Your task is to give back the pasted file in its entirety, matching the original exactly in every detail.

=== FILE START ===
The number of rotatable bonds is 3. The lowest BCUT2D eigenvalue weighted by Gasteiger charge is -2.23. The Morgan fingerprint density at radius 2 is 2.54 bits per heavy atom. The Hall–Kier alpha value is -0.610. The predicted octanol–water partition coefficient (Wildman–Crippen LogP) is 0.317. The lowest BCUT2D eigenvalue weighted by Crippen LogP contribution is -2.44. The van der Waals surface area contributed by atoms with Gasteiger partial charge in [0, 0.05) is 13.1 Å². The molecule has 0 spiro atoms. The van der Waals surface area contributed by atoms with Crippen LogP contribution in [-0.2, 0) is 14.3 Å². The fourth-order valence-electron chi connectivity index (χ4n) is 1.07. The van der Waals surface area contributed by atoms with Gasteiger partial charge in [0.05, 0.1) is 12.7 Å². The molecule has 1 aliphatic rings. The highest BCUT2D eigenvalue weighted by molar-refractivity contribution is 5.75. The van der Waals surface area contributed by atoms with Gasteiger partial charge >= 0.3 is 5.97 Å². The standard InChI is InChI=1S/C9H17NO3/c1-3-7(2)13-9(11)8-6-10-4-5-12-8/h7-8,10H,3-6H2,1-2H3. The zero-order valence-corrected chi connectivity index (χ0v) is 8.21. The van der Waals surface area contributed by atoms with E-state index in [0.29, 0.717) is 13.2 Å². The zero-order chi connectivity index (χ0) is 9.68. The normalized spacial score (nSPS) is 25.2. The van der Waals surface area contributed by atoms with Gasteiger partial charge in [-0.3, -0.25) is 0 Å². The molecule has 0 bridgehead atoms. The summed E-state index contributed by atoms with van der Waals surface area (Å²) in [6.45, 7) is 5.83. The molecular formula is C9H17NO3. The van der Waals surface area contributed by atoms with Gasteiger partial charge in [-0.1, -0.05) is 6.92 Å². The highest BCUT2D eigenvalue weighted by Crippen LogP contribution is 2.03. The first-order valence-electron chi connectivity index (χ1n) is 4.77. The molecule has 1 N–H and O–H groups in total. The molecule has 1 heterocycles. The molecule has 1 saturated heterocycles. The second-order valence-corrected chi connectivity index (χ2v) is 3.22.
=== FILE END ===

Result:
The number of rotatable bonds is 3. The lowest BCUT2D eigenvalue weighted by Gasteiger charge is -2.23. The Morgan fingerprint density at radius 2 is 2.54 bits per heavy atom. The Hall–Kier alpha value is -0.610. The predicted octanol–water partition coefficient (Wildman–Crippen LogP) is 0.317. The lowest BCUT2D eigenvalue weighted by Crippen LogP contribution is -2.44. The van der Waals surface area contributed by atoms with Gasteiger partial charge in [0, 0.05) is 13.1 Å². The molecule has 0 spiro atoms. The van der Waals surface area contributed by atoms with Crippen LogP contribution in [-0.2, 0) is 14.3 Å². The fourth-order valence-electron chi connectivity index (χ4n) is 1.07. The van der Waals surface area contributed by atoms with Gasteiger partial charge in [0.05, 0.1) is 12.7 Å². The molecule has 1 aliphatic rings. The highest BCUT2D eigenvalue weighted by molar-refractivity contribution is 5.75. The van der Waals surface area contributed by atoms with Gasteiger partial charge >= 0.3 is 5.97 Å². The standard InChI is InChI=1S/C9H17NO3/c1-3-7(2)13-9(11)8-6-10-4-5-12-8/h7-8,10H,3-6H2,1-2H3. The zero-order valence-corrected chi connectivity index (χ0v) is 8.21. The van der Waals surface area contributed by atoms with E-state index in [0.29, 0.717) is 13.2 Å². The zero-order chi connectivity index (χ0) is 9.68. The normalized spacial score (nSPS) is 25.2. The van der Waals surface area contributed by atoms with Gasteiger partial charge in [-0.3, -0.25) is 0 Å². The molecule has 0 bridgehead atoms. The summed E-state index contributed by atoms with van der Waals surface area (Å²) in [6.45, 7) is 5.83. The molecular formula is C9H17NO3. The van der Waals surface area contributed by atoms with Gasteiger partial charge in [-0.1, -0.05) is 6.92 Å². The highest BCUT2D eigenvalue weighted by Crippen LogP contribution is 2.03. The first-order valence-electron chi connectivity index (χ1n) is 4.77. The molecule has 1 N–H and O–H groups in total. The molecule has 1 heterocycles. The molecule has 1 saturated heterocycles. The second-order valence-corrected chi connectivity index (χ2v) is 3.22.